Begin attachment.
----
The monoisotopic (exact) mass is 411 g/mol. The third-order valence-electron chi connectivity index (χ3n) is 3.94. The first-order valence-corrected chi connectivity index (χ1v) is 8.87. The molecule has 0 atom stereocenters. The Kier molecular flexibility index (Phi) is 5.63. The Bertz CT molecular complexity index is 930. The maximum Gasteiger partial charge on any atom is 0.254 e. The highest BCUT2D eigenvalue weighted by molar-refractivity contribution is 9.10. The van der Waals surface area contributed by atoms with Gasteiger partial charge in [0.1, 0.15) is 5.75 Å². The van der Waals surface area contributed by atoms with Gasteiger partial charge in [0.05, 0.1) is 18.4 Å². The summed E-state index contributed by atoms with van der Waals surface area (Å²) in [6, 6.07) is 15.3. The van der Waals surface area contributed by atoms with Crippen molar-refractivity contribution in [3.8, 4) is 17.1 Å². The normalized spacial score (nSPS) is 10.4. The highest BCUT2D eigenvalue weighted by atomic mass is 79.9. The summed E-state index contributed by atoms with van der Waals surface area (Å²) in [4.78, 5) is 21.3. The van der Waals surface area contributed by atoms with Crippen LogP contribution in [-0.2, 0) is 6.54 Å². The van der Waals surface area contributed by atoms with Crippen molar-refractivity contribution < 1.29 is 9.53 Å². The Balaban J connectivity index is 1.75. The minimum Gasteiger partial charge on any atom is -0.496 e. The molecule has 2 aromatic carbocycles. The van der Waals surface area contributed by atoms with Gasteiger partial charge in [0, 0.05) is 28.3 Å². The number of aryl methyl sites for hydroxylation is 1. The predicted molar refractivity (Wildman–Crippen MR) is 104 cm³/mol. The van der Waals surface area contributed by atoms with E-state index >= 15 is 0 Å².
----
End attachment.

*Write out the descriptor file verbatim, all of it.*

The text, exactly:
The monoisotopic (exact) mass is 411 g/mol. The third-order valence-electron chi connectivity index (χ3n) is 3.94. The first-order valence-corrected chi connectivity index (χ1v) is 8.87. The molecule has 0 atom stereocenters. The Kier molecular flexibility index (Phi) is 5.63. The Bertz CT molecular complexity index is 930. The maximum Gasteiger partial charge on any atom is 0.254 e. The highest BCUT2D eigenvalue weighted by molar-refractivity contribution is 9.10. The van der Waals surface area contributed by atoms with Gasteiger partial charge in [0.1, 0.15) is 5.75 Å². The van der Waals surface area contributed by atoms with Gasteiger partial charge in [0.05, 0.1) is 18.4 Å². The summed E-state index contributed by atoms with van der Waals surface area (Å²) in [6, 6.07) is 15.3. The van der Waals surface area contributed by atoms with Crippen molar-refractivity contribution in [3.8, 4) is 17.1 Å². The normalized spacial score (nSPS) is 10.4. The highest BCUT2D eigenvalue weighted by atomic mass is 79.9. The summed E-state index contributed by atoms with van der Waals surface area (Å²) in [4.78, 5) is 21.3. The van der Waals surface area contributed by atoms with Crippen LogP contribution in [-0.2, 0) is 6.54 Å². The van der Waals surface area contributed by atoms with Crippen molar-refractivity contribution < 1.29 is 9.53 Å². The Balaban J connectivity index is 1.75. The minimum Gasteiger partial charge on any atom is -0.496 e. The molecule has 2 aromatic carbocycles. The van der Waals surface area contributed by atoms with Gasteiger partial charge in [0, 0.05) is 28.3 Å². The number of aryl methyl sites for hydroxylation is 1. The predicted molar refractivity (Wildman–Crippen MR) is 104 cm³/mol. The van der Waals surface area contributed by atoms with E-state index >= 15 is 0 Å².